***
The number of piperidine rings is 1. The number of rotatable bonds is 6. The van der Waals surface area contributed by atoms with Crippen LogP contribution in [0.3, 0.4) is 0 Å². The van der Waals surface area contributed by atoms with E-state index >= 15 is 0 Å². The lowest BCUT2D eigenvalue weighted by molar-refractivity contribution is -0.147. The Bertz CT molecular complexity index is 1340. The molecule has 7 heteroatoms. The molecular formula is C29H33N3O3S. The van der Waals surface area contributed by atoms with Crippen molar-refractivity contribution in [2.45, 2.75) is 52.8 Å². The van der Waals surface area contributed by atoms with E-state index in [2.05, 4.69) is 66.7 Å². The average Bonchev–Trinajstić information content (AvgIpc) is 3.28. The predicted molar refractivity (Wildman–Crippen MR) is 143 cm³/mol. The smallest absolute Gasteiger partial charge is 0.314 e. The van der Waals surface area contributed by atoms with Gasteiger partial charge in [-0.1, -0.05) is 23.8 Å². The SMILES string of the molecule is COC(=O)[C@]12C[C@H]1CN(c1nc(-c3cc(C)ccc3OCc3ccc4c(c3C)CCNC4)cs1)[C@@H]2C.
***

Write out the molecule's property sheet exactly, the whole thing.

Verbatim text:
The number of piperidine rings is 1. The number of rotatable bonds is 6. The van der Waals surface area contributed by atoms with Crippen LogP contribution in [0.3, 0.4) is 0 Å². The van der Waals surface area contributed by atoms with E-state index >= 15 is 0 Å². The lowest BCUT2D eigenvalue weighted by molar-refractivity contribution is -0.147. The Bertz CT molecular complexity index is 1340. The molecule has 7 heteroatoms. The molecular formula is C29H33N3O3S. The van der Waals surface area contributed by atoms with Crippen molar-refractivity contribution in [2.45, 2.75) is 52.8 Å². The van der Waals surface area contributed by atoms with E-state index in [2.05, 4.69) is 66.7 Å². The average Bonchev–Trinajstić information content (AvgIpc) is 3.28. The predicted molar refractivity (Wildman–Crippen MR) is 143 cm³/mol. The smallest absolute Gasteiger partial charge is 0.314 e. The van der Waals surface area contributed by atoms with Gasteiger partial charge in [-0.1, -0.05) is 23.8 Å². The SMILES string of the molecule is COC(=O)[C@]12C[C@H]1CN(c1nc(-c3cc(C)ccc3OCc3ccc4c(c3C)CCNC4)cs1)[C@@H]2C.